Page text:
Geoing along with the theme of abusing my machine's GPU, I've moved onto Redshift. Combined with Embergen (and now Houdini's minimal solver), my GPU is now officially the heavy hitter in my machine. Gotta find some work for the CPU to do! Initially, I was worried that 24GB of graphics memory wouldn't be enough for heavy scenes but it seems Redshift can smash through it no worries (with the correct scene setup). Here's what I've found so far:
Redshift is fast
Holy fuck was this a surprise. Coming from Mantra and Arnold, I was honestly shocked. A couple of weeks ago, I used Arnold to render out a single frame of a simulation done in Embergen, and it took 3 hours. Not only that, but it was still noisy! That was with Arnold GPU, Arnold CPU took around 30 minutes for the same noise level. When I set the same scene up in Redshift, the entire render was done in less than 20 seconds with NO noise! Redshift and Embergen together means a full simulation can be designed from scratch, simulated, and rendered in less than an hour.
Redshift's documentation sucks
Ok, it's not THAT bad but coming from Maya and Arnold it's seriously lacking. I miss having example files and images on every page of documentation. I didn't realise how much I took for granted the ability to just look up a menu item and have documentation pop up instantly. In fact, a lot of the time there wouldn't be any specific documentation at all. One other thing that they can't be faulted for is how whenever you try to Google Redshift help, the search results are overrun by Amazon Redshift and astronomical phenomena!
Instancing large amounts of geometry
When I first tried out Redshift, one of the first things I tried was seeing how it handled instanced geometry. There's no guarantee that it'd work well but, you guessed it, it did. I found that Redshift is compatible with native Houdini instancing which was great at first. Made it pretty easy to just get going without much thinking. Using this method, I was able to get my scene up to 20 billion polygons without either Houdini or Redshift caring in any real way. The only issue was a large reduction in interactivity in the Redshift viewport. Luckily, this was easily solved using Redshift proxies.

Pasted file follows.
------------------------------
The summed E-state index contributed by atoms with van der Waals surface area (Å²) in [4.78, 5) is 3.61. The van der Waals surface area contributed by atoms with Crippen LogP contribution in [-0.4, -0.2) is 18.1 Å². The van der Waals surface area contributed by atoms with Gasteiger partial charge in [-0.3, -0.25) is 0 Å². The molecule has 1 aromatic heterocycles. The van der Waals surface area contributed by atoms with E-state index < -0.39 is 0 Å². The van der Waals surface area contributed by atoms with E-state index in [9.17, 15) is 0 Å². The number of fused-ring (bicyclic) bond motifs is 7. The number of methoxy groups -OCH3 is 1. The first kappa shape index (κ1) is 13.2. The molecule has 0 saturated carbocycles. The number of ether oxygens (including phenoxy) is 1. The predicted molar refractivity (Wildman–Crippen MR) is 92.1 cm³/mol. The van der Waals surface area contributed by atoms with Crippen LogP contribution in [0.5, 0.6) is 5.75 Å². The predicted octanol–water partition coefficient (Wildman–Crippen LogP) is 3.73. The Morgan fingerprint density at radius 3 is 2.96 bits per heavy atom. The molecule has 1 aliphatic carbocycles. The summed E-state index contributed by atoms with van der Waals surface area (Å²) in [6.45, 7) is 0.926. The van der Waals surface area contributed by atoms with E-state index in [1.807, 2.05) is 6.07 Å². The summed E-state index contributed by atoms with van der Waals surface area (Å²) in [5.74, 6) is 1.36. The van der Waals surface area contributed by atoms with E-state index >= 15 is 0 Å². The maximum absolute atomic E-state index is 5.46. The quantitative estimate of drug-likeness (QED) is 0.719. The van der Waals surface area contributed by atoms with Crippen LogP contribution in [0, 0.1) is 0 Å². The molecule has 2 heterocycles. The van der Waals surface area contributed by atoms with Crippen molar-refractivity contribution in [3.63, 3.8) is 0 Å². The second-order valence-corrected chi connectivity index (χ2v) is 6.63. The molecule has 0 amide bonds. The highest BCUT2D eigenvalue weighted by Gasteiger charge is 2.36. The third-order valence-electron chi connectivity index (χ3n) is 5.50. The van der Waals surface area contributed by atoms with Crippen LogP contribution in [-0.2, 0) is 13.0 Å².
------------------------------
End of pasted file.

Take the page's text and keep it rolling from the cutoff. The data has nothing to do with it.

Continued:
One thing I found when trying to get Redshift proxies working in Houdini was that it was pretty easy to get them working. But! It wasn't quite as easy to get them working, instanced. You can't just load them in with a file SOP and if you use the visualise proxy node, it just brings it in as regular geometry negating any real benefit. The way that I found works is by using the instancefile attribute. To be fair, this is mentioned in the documentation, they just neglected to mention the best way to actually use the attribute. In hindsight, it seems to be the same way you'd use it in Houdini normally, but I'd never done it before so? Anyway, here's how it works:
- Save out your proxy files you want instanced. Make sure you're saving out .rs files and make sure their filenames are sequenced. I like to pad them to 4 digits just because why not? Remember to name them in sequence because it'll make it easier to load in later on.
- Slap down an attribute create on the points you want to instance to.
- Create a string attribute called "instancefile"
- Add the path to the file's you saved out including the filename and extension.
- Replace the sequence part of the filename with an expression that gives you a random number padded to the same number of digits as you did in the filenames. Assuming you have 3 .rs files you want to load and you padded them with 4 digits, here is an example expression:
I haven't actually verified the above expression because I'm away from my work machine at the moment (also why there's no screenshots), but it should get you going in the right direction.
After that, you just need to verify the Redshift instancing settings are correct at the object level and it should work fine when you render! Only issue here is you can't visualise it in the viewport. Except you can: by seperated out the render flag in the SOP level, you can make a seperate node branch just for viewport visualisation and another for rendering. The way I do it is put the render flag on the points I want to instance to and put the viewport flag on an instance to points node where the geometry being loaded in is a viewport compatible version of the redshift proxy. Depending on the setup, it might not be the exact same. As an example, unless you've used the same attribute for both branches, the instances you see at render time might not be the same ones you see in the viewport.
Sorry for the severe lack of imagery this time around, I had no access to my work machine and my macbook is currently incompatible with Redshift. Seems like that won't be true for long though with Metal support coming to Redshift in the near future! I hope this has been at least a bit helpful. It's fairly basic stuff but it could help someone I don't know? Catch you next time!